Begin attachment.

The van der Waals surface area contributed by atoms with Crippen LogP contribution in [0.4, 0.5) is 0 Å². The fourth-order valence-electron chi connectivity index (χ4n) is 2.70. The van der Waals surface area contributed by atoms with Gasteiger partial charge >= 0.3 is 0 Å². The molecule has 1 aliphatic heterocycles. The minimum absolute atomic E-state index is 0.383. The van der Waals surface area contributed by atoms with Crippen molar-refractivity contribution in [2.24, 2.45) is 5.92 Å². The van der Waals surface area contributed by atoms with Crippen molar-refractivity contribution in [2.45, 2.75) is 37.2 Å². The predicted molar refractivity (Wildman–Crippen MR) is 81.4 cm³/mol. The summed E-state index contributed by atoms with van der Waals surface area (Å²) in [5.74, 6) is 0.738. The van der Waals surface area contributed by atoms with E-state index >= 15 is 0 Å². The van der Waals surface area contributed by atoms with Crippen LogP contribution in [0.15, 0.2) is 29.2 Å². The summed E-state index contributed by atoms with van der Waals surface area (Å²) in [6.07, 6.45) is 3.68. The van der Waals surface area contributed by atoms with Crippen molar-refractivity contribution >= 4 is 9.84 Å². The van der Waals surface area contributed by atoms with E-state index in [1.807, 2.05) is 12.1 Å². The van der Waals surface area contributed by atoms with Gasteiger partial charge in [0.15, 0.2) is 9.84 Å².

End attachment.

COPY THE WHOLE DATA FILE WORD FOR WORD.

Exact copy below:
The van der Waals surface area contributed by atoms with Crippen LogP contribution in [0.4, 0.5) is 0 Å². The fourth-order valence-electron chi connectivity index (χ4n) is 2.70. The van der Waals surface area contributed by atoms with Gasteiger partial charge >= 0.3 is 0 Å². The molecule has 1 aliphatic heterocycles. The minimum absolute atomic E-state index is 0.383. The van der Waals surface area contributed by atoms with Crippen molar-refractivity contribution in [2.24, 2.45) is 5.92 Å². The van der Waals surface area contributed by atoms with Crippen molar-refractivity contribution in [2.45, 2.75) is 37.2 Å². The predicted molar refractivity (Wildman–Crippen MR) is 81.4 cm³/mol. The summed E-state index contributed by atoms with van der Waals surface area (Å²) in [5.74, 6) is 0.738. The van der Waals surface area contributed by atoms with E-state index >= 15 is 0 Å². The van der Waals surface area contributed by atoms with Crippen LogP contribution in [0.15, 0.2) is 29.2 Å². The summed E-state index contributed by atoms with van der Waals surface area (Å²) in [6.07, 6.45) is 3.68. The van der Waals surface area contributed by atoms with Crippen molar-refractivity contribution >= 4 is 9.84 Å². The van der Waals surface area contributed by atoms with E-state index in [1.807, 2.05) is 12.1 Å². The van der Waals surface area contributed by atoms with Gasteiger partial charge in [0.15, 0.2) is 9.84 Å².